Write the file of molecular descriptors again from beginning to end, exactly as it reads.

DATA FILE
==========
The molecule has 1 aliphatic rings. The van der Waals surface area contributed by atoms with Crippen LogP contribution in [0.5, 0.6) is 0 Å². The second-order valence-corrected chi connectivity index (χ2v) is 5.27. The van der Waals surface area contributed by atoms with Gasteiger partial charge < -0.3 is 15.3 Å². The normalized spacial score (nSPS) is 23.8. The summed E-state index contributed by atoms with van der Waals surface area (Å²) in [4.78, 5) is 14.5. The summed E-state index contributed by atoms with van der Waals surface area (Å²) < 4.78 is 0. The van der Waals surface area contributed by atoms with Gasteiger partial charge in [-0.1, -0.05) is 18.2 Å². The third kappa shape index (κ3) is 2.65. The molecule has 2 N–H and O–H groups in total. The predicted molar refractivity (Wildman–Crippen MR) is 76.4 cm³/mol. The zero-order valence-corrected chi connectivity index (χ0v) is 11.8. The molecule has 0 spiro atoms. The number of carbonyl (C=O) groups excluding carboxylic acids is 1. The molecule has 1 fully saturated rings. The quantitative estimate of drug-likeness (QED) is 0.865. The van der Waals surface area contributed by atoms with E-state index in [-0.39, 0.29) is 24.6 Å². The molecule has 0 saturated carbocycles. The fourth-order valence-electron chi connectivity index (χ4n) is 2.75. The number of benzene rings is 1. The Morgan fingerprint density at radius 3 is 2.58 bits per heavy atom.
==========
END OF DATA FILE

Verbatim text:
The molecule has 1 aliphatic rings. The van der Waals surface area contributed by atoms with Crippen LogP contribution in [0.5, 0.6) is 0 Å². The second-order valence-corrected chi connectivity index (χ2v) is 5.27. The van der Waals surface area contributed by atoms with Gasteiger partial charge < -0.3 is 15.3 Å². The normalized spacial score (nSPS) is 23.8. The summed E-state index contributed by atoms with van der Waals surface area (Å²) in [4.78, 5) is 14.5. The summed E-state index contributed by atoms with van der Waals surface area (Å²) < 4.78 is 0. The van der Waals surface area contributed by atoms with Gasteiger partial charge in [-0.1, -0.05) is 18.2 Å². The third kappa shape index (κ3) is 2.65. The molecule has 2 N–H and O–H groups in total. The predicted molar refractivity (Wildman–Crippen MR) is 76.4 cm³/mol. The zero-order valence-corrected chi connectivity index (χ0v) is 11.8. The molecule has 0 spiro atoms. The number of carbonyl (C=O) groups excluding carboxylic acids is 1. The molecule has 1 fully saturated rings. The quantitative estimate of drug-likeness (QED) is 0.865. The van der Waals surface area contributed by atoms with E-state index in [-0.39, 0.29) is 24.6 Å². The molecule has 0 saturated carbocycles. The fourth-order valence-electron chi connectivity index (χ4n) is 2.75. The number of benzene rings is 1. The Morgan fingerprint density at radius 3 is 2.58 bits per heavy atom.